50 things to do this spring in Toronto
Spring has finally arrived in Toronto, and not just in name. As temperatures threaten to reach double digits and the stubbornest of snow piles melts away, activities and events draw us outdoors with a fervor unlike any other season. But it's not just sunshine that we get to enjoy in the coming months. Toronto undergoes a cultural renewal in spring as well, with festivals like NXNE, Luminato and Contact (to name a few) all on the horizon. This was one of the worst winters in recent memory, so appropriate payback is to soak up every second of spring.
Here are 50 things to do in Toronto this spring.
FOOD AND DRINK
Visit Toronto's newest farmers' market
Toronto already has a thriving farmers' market scene, but there are always room for more. Time to check out the newest additions, including Farmer's Market 707, in and around the Scadding Court Community Centre and the Sanderson Public Library. It starts May 1st, every Thursday until September 25th, 3pm until 7pm, and includes such vendors as Forsythe Family Farms, Monforte Dairy and Mnandi Pies.
Get soaked at the Songkran Festival
It's time to get fed and wet all at once (that is not a sexual reference). Khao San Road celebrates the Thai New Year with a water gun fight in a big heated tent on Saturday, April 12th. Admission is $16 and water guns are supplied, while $6 food tickets will get you dishes supplied by a solid roster including La Carnita, Come And Get It, and Matt Blondin's, yet-to-open Junk Bar.
Get a caffeine kick at Pilot Coffee's new tasting bar
If you want a full immersion into all aspects of coffee and coffee culture, head to Pilot Coffee Roasters new and impressive tasting bar and roasting facility. You will be amazed at the level of coffee production and pulling there, and may have your taste buds transformed in a way that will make your usual coffee habits pale in comparison.
Take a bite out of Susur
While details are still scarce about Luckee, Susur Lee's new restaurant located inside the Soho Metropolitan Hotel, the concept is rumoured to be set to launch in late April. Transformation is underway in the former Senses restaurant courtesy of Brenda Bent and Karen Gable, while the menu of classic Chinese dishes and dim sum is being developed with a nod towards the culinary traditions of Guangzhou, Hunan and Szechuan regions.
Pig out at the Yum Cha! Dim Sum Fest
Does anything sound more promising than a dim sum fest? These are the food events we need, Toronto. Tickets for this celebration of steamed buns and fried dumplings are selling fast even though a complete the line-up of participating vendors has yet to be announced. Admission is $10 to the festival happening at the Chinese Freemasons Association on Sunday, April 13th.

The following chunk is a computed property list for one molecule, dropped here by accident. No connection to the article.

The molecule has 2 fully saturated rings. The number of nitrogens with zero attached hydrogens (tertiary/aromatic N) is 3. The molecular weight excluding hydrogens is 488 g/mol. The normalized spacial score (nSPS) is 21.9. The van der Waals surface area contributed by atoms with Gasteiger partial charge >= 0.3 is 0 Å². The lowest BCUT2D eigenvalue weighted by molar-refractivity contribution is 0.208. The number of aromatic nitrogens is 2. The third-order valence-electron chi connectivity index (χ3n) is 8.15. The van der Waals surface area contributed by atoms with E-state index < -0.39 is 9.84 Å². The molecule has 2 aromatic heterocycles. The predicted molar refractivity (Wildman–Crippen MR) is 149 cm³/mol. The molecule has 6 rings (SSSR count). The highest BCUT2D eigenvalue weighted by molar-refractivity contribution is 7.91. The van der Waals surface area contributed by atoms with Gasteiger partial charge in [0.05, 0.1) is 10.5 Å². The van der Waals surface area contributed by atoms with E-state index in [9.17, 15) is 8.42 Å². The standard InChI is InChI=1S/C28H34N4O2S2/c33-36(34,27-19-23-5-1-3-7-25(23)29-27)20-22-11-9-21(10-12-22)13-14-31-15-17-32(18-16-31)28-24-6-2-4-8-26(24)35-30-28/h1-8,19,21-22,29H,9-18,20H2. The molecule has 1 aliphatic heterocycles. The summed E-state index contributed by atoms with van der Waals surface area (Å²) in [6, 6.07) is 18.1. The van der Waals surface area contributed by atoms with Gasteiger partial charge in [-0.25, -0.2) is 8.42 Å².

Have dinner at the movies
Take in a tasteful film at TIFF's monthly Food on Film series or at the Revue Cinema's bi-monthly Epicure Review series paired with food samples from local restaurants. Stick around after the show at each screening for programming featuring guests and experts ready to delve into the topics and themes of the film du jour.
Down some tequila for Cinco de Mayo
Cinco de Mayo runs a close second to St. Patrick's day when it comes to holidays most likely to be exploited via misappropriated cultural tropes and binge drinking. That aside, we're all in need of a reason to party at some point, and if you're looking for excuses to imbibe freaky amounts of tequila, this is the excuse for you. Mexican restaurants are typically your best bets, but both the Drake Hotel and the Monarch Tavern have hosted quality 5th of May events in past years, so just be sure not to enter the day with a hangover and everything will go swimmingly.
Go covert at an underground supper club
Snag a seat at an exclusive dinner party thrown by Luke Hayes-Alexander, Charlie Burger's or the Rusholme Park Supper Club. Expect an intimate evening of chatting with the chef(s) meeting fellow guests, and dining on multi-course feasts or experimental cuisine.
Drink some seasonal suds at a beer festival
We're spoiled for choice this spring when it comes to beer drinking events and festivals, but Ontario Beer Week might take the cake. The fifth annual tribute to Ontario's independent brewers takes place June 15-21 and features over 30 Ontario Craft Breweries pouring local brew at 150 events in over 50 different Ontario communities. Festivities will include food and beer collaborations, tap takeovers, tasting events, brewery tours, cooking demonstrations, beer dinners, contests and more.
Be a masochist at Toronto's Ice Lounge
It was (is?) the winter that wouldn't end, so the best thing to do this spring is to check out the soon-to-open Ice Lounge, which will shuttle you right back to winter where you know your could heart belongs. Although a firm opening date has yet to be confirmed for the Chill Ice House at Bathurst and King, it's only too fitting that it arrive in spring.
Drop some cash for a good cause at Toronto Taste
Tickets will run you a pretty penny, but this fundraiser event for Second Harvest pairs a good cause with some exquisite eats. Presented by The Daniels Corporation, the event will take place lakeside on Sunday, June 8th at Corus Quay. Over 70 of the city's finest chefs, vintners and brewers will partake to showcase their talents and delicious creations for a worthy cause. Tickets are on sale now for $250, and all proceeds will go to food rescue programs.
Hunt down Toronto's newest food truck
Get ready to chow down curbside as a whole new breed of food trucks rev up for the warmed months. Joining the city's existing roster of food trucks, expect Fish St. Market, the midtown fishmonger to debut their new food truck by the end of the month. Download the Toronto Food Trucks app to keep up with locations, service times and menus.
High Park Cherry Blossoms
Arguably the most spring-like of all of these spring events, the annual pilgrimage to High Park to check out the sakura trees has become wildly popular over the past few years. There's no doubt it's a spectacular sight, but it's not exactly serene given the snap-happy frenzy that takes places as people try to capture the beautiful display on everything from iPads to medium format cameras on tripods. Word to the wise: take the TTC and walk it into the park.